With this week marking the eighty-year anniversary of the stock market crash of ’29, Friday’s stock market sell-off may be leaving investors a wee bit nervous.
As usual, the quintessential question: where do we go from here? Here’s a sampling of today’s market chatter in the media about the recent stock slide and the future of equities.
Mark Hulbert of MarketWatch calls it a “stealth bull market.” His reasoning? During the mini market correction in July, the Dow fell just 3.3%. If this pattern holds and advisers stubbornly hold their equity positions in the face of a modest pullback, then the rally could continue to climb a “wall of worry.”
Barrons’ Michael Kahn identifies several technical negatives that signal the rally is a losing momentum and a real correction is likely, including a break in the trend line (NASDAQ) from last March’s low and a potential double-top in the Dow Jones Transportation Average.
As Matt Phillips at the WSJ reports, end-of-the-fiscal-year adjustments by institutional mutual funds could be playing a role in the sell-off.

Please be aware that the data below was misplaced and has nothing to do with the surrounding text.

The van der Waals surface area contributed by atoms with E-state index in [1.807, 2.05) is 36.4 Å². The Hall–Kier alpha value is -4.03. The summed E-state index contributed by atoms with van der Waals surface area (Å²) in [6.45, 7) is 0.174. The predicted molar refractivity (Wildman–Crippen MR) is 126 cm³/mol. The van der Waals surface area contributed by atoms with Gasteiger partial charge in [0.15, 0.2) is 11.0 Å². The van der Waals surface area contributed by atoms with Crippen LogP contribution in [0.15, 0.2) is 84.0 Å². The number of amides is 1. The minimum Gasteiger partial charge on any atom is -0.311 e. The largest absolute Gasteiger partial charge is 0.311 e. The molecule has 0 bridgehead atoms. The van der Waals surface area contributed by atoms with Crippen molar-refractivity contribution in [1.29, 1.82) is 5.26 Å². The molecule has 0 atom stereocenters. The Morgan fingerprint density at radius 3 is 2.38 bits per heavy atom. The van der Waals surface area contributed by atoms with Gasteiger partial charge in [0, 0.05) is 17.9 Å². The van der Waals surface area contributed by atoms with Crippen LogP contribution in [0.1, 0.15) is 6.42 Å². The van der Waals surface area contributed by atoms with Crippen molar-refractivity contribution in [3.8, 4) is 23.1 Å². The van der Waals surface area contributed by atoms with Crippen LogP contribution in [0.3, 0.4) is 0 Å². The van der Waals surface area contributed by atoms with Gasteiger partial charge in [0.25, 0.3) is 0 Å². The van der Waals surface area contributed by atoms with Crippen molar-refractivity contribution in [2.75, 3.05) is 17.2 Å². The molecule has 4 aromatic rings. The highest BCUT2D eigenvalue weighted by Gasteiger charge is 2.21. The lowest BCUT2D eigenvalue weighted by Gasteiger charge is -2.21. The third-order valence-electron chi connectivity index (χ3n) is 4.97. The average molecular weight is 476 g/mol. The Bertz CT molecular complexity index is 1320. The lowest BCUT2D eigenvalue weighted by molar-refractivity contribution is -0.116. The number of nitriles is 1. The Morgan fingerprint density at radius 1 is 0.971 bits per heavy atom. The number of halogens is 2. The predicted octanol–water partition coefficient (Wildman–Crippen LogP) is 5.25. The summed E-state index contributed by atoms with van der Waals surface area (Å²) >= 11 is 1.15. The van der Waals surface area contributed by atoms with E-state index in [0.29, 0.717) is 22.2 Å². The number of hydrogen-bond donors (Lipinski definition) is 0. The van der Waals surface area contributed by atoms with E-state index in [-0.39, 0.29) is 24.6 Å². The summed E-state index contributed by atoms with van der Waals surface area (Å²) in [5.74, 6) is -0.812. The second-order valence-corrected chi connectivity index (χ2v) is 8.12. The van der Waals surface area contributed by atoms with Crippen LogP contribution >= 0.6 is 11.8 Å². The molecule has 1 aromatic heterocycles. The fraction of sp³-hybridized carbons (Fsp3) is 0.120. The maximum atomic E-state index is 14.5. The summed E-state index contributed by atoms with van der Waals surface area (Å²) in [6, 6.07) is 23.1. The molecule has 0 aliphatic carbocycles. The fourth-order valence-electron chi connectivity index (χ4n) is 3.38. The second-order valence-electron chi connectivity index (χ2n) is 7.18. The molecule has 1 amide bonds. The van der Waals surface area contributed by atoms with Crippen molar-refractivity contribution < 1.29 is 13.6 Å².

According to Bob O’Brien of Barrons.com, stocks are trading lower than their historic multiples in a low-inflation environment and, although other factors may keep prices in check into next year, economic and earning trends are in place for persistent performance.
Ron Baron of Baron Capital Group thinks stocks are cheap by historical standards and recommends holding on to stocks as an inflation hedge.
Art Cashin, floor operations director at UBS Financial Services, argues the market is “enormously” oversold and due for a bounce, as long as the dollar does not spike.
Arthur Hogan, Jefferies Managing Director, explains that October is typically the month for panics and the sell-off is an overreaction. He expects further consolidation next week (6% to 7%), with new money coming into the market, and a 5% bounce by the year-end.
As the old saying goes, talk is cheap. Let’s see what Monday’s market brings.
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